Priority of national pride

By | Sport
The top ranked players for Spain and Germany, Rafael Nadal and Alexander Zverev, prior to their quarter-final encounter. Credit @SitTanyusha via Twitter.

With the next tennis Grand Slam scheduled to begin in May, it seems this period may signal a significant stage for the sport, as continuing to hold fans’ interest may be a prominent goal. The recent round of the Davis Cup may therefore be increasingly important, and considering it is the equivalent of the football and rugby World Cups, it may be among the most prestigious events in the calendar. Yet, its crowning glory may be how it combines individual prowess with team qualities, with the latter requiring different capabilities to other events.

As such, it may provide a fresh and diverse opportunity for the athletes to showcase their credentials. With the Commonwealths presently showcasing the benefits of team play, the tournament may also have increased relevance, and therefore support, and thus organisers may be replicating a formula which attains focus. The event seems to have a vast and fruitful history, with this perhaps the prime reason why it may hold a high status in the sporting world. Having originally been established in 1900, where the US and Great Britain solely competed for the trophy, it seems to have aimed to continuously evolve to stay pertinent. Whilst the history itself may be important in cementing its status, prioritising innovation may contribute superior to this goal.

With the 2016 edition overseeing the entrance of 135 nations, a vast increase on its inception, and with further innovation outlined, maintaining its position in the calendar may remain important for organisers. Considering the competition also seems to advance the careers of its competitors, the benefits seem plentiful; with athletes provided with an opportunity to both expand their credentials and trophy cabinets. Great Britain, and more specifically Andy Murray, seems the most notable examples of this, with their victory in 2015 driving both along a prosperous pathway.

Priority of national pride

Great Britain won the Davis Cup in 2015, with Andy Murray (centre-right) instrumental in this. Credit @MaroaMalkova90 via Twitter.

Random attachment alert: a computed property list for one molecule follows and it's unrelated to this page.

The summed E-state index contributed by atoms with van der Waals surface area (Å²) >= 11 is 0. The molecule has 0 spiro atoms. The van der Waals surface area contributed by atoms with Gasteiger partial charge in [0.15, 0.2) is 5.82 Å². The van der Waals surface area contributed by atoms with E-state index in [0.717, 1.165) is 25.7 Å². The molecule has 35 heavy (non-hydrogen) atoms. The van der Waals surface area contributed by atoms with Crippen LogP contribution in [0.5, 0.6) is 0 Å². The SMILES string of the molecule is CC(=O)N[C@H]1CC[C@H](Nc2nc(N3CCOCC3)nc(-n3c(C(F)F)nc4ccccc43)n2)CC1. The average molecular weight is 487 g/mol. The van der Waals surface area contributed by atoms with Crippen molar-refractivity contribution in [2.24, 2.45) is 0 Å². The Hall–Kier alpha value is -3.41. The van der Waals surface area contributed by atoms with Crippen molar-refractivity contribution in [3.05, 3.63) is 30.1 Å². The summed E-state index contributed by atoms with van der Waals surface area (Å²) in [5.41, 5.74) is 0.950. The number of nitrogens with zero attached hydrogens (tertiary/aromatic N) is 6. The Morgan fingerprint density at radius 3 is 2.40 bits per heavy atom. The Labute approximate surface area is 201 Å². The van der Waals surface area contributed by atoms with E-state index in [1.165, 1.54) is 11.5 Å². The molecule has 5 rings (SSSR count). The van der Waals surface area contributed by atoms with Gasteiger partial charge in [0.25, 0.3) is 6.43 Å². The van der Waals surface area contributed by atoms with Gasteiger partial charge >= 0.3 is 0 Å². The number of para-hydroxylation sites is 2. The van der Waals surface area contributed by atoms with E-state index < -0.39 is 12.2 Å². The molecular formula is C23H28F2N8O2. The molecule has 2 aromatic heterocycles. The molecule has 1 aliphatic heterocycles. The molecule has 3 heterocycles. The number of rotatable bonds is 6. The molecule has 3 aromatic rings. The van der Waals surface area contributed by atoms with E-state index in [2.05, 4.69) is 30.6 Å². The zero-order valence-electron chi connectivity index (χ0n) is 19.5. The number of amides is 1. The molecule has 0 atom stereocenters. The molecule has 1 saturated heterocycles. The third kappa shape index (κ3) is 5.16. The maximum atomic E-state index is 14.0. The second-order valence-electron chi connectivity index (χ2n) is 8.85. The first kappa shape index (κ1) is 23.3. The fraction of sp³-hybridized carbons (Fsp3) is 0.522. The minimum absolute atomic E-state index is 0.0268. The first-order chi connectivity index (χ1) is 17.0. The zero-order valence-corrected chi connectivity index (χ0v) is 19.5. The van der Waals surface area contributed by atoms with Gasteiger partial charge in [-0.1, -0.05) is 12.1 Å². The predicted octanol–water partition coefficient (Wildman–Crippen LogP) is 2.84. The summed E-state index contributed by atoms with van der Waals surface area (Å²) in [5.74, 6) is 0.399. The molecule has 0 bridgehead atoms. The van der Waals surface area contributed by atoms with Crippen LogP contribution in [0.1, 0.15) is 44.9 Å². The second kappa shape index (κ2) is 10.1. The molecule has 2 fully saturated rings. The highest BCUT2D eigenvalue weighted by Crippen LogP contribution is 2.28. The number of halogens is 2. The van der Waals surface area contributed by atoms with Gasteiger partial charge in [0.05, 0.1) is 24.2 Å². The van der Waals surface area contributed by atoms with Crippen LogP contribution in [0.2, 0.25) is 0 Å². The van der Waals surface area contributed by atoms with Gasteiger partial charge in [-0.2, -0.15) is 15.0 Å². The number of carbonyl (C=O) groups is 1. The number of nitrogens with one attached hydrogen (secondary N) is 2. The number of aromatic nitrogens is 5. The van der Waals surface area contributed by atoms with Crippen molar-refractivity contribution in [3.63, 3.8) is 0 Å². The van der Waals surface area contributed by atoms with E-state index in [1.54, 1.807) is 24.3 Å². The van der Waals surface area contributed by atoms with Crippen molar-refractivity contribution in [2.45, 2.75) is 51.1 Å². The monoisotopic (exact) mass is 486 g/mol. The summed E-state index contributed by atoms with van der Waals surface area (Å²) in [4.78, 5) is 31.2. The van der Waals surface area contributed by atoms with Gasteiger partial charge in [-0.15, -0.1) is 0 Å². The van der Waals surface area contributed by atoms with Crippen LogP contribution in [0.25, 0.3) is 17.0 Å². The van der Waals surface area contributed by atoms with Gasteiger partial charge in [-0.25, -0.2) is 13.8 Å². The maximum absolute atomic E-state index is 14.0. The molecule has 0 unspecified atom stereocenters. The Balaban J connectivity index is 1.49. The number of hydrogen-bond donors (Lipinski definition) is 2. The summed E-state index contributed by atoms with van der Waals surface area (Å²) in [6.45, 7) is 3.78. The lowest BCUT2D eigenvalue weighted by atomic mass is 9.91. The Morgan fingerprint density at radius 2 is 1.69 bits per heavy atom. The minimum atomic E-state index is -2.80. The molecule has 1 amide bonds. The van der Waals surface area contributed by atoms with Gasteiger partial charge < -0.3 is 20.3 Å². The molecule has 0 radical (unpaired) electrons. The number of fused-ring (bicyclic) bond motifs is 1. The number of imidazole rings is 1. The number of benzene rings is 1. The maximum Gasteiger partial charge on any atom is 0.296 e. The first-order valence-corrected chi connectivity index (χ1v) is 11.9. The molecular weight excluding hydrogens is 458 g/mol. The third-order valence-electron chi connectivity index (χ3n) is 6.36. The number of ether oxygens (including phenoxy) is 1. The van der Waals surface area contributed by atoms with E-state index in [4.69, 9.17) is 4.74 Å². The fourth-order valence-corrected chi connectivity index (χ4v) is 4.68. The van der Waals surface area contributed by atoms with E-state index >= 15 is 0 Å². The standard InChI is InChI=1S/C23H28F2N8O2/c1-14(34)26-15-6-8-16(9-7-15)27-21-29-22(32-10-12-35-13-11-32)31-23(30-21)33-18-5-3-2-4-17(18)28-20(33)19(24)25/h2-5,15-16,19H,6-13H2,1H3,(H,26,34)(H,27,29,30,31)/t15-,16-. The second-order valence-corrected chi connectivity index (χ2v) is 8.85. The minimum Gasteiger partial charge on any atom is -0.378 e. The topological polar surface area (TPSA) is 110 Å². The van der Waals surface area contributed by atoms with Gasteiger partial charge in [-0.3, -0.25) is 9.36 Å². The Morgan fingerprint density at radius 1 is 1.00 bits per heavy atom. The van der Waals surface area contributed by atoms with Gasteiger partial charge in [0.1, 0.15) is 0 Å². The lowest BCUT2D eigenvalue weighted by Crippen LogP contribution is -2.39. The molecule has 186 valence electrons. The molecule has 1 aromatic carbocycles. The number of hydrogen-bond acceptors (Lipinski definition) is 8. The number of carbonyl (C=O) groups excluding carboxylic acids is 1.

The Scotsman’s assistance in this victory, coupled with his Grand Slam triumphs, ultimately ensured he won the Sports Personality of the Year award, bringing tennis to the forefront of a global focus. As such, whilst he also seemed to advance his own career, his ability to entice a fresh influx of support may earn him increased plaudits. With young players also consistently utilised in the competition to aid with the transition into the professional game, including Canada’s Denis Shapovalov, all may able to succeed. With the tournament therefore seemingly providing beneficial outcomes, it may be important for nations to continue to prioritise it, with the recent quarterfinals suggesting teams adhere to this ideology.

The encounter between Spain and Germany, two well-equipped and successful nations, were one of the ties, with both competing for a position in the latter rounds. Considering world number one Rafael Nadal also used the fixture to return to the sport for the first time since his absence, the suggestion the event remains a priority for all seems amplified. With the tie requiring all five rubbers to determine a victor, the competitive nature of the event may also be cemented, and thus it may be imperative to retain the final as the season conclusion.

Ultimately, the event seems to be poignant for tennis, as it seems to use different skill sets and traits compared to other tournaments, prioritising team play as the catalyst for success. When coupled with requiring players, and captains, to be flexible with their tactics and the surfaces on which ties occur, possessing an array of traits may be key.  Players may need to consistently highlight their varied skills, and with the positioning of ties, retaining motivation and fitness may also be a prominent goal. This positioning seems to most poignantly offer an ample period for players to improve and hone their credentials, and with the semi-finals scheduled for September, this may be the case. Therefore, the organisers may have found a productive formula which may triumph, and expanding upon this may solely serve to cement its place in the sporting world.

How might the Davis Cup entice a wider array of supporters to the sport due to its usage of national ties?


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